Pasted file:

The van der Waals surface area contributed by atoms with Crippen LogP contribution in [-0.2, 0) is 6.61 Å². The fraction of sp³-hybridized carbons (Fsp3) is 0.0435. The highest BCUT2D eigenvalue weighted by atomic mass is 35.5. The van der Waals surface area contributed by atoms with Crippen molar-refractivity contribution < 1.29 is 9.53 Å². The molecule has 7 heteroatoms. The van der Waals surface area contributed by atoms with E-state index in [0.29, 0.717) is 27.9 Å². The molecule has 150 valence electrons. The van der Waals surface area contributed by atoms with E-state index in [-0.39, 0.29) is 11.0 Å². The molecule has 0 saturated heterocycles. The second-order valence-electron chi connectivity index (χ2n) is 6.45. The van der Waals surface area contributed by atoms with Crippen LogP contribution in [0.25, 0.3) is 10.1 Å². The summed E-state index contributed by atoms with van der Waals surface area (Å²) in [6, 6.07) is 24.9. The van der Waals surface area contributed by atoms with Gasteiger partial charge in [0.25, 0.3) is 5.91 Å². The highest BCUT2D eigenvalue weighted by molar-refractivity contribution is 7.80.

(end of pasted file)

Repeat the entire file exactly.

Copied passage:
The van der Waals surface area contributed by atoms with Crippen LogP contribution in [-0.2, 0) is 6.61 Å². The fraction of sp³-hybridized carbons (Fsp3) is 0.0435. The highest BCUT2D eigenvalue weighted by atomic mass is 35.5. The van der Waals surface area contributed by atoms with Crippen molar-refractivity contribution < 1.29 is 9.53 Å². The molecule has 7 heteroatoms. The van der Waals surface area contributed by atoms with E-state index in [0.29, 0.717) is 27.9 Å². The molecule has 150 valence electrons. The van der Waals surface area contributed by atoms with E-state index in [-0.39, 0.29) is 11.0 Å². The molecule has 0 saturated heterocycles. The second-order valence-electron chi connectivity index (χ2n) is 6.45. The van der Waals surface area contributed by atoms with Crippen LogP contribution in [0.25, 0.3) is 10.1 Å². The summed E-state index contributed by atoms with van der Waals surface area (Å²) in [6, 6.07) is 24.9. The van der Waals surface area contributed by atoms with Gasteiger partial charge in [0.25, 0.3) is 5.91 Å². The highest BCUT2D eigenvalue weighted by molar-refractivity contribution is 7.80.